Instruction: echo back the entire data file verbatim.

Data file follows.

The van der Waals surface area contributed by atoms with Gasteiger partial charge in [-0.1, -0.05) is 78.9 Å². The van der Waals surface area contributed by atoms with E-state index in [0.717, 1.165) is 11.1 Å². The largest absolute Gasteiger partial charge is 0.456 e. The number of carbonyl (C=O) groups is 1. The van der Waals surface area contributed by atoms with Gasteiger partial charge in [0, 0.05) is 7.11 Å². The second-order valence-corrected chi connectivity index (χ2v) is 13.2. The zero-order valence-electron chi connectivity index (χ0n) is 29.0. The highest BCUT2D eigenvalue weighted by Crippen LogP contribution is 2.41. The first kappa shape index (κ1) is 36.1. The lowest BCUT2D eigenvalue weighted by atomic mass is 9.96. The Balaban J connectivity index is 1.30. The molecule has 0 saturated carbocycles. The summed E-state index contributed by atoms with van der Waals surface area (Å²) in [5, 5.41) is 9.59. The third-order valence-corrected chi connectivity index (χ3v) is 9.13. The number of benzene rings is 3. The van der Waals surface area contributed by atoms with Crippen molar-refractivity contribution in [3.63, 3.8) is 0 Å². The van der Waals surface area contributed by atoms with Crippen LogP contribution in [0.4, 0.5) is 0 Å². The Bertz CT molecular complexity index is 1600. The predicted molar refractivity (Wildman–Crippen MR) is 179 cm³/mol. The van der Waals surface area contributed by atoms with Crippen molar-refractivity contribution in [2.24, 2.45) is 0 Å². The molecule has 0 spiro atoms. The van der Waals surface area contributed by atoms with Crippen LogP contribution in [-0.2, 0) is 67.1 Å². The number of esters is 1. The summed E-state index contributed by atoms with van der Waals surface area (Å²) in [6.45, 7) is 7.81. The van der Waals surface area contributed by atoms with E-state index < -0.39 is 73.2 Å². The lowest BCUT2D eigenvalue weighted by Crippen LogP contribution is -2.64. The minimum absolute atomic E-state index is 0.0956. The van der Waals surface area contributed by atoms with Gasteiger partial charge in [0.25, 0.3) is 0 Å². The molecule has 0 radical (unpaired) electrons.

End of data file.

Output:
The van der Waals surface area contributed by atoms with Gasteiger partial charge in [-0.1, -0.05) is 78.9 Å². The van der Waals surface area contributed by atoms with E-state index in [0.717, 1.165) is 11.1 Å². The largest absolute Gasteiger partial charge is 0.456 e. The number of carbonyl (C=O) groups is 1. The van der Waals surface area contributed by atoms with Gasteiger partial charge in [0, 0.05) is 7.11 Å². The second-order valence-corrected chi connectivity index (χ2v) is 13.2. The zero-order valence-electron chi connectivity index (χ0n) is 29.0. The highest BCUT2D eigenvalue weighted by Crippen LogP contribution is 2.41. The first kappa shape index (κ1) is 36.1. The lowest BCUT2D eigenvalue weighted by atomic mass is 9.96. The Balaban J connectivity index is 1.30. The molecule has 0 saturated carbocycles. The summed E-state index contributed by atoms with van der Waals surface area (Å²) in [5, 5.41) is 9.59. The third-order valence-corrected chi connectivity index (χ3v) is 9.13. The number of benzene rings is 3. The van der Waals surface area contributed by atoms with Crippen molar-refractivity contribution in [3.63, 3.8) is 0 Å². The van der Waals surface area contributed by atoms with Crippen LogP contribution in [0.4, 0.5) is 0 Å². The Bertz CT molecular complexity index is 1600. The predicted molar refractivity (Wildman–Crippen MR) is 179 cm³/mol. The van der Waals surface area contributed by atoms with Crippen molar-refractivity contribution in [2.24, 2.45) is 0 Å². The molecule has 0 spiro atoms. The van der Waals surface area contributed by atoms with Crippen LogP contribution in [-0.2, 0) is 67.1 Å². The number of esters is 1. The summed E-state index contributed by atoms with van der Waals surface area (Å²) in [6.45, 7) is 7.81. The van der Waals surface area contributed by atoms with E-state index < -0.39 is 73.2 Å². The lowest BCUT2D eigenvalue weighted by Crippen LogP contribution is -2.64. The minimum absolute atomic E-state index is 0.0956. The van der Waals surface area contributed by atoms with Gasteiger partial charge in [0.25, 0.3) is 0 Å². The molecule has 0 radical (unpaired) electrons.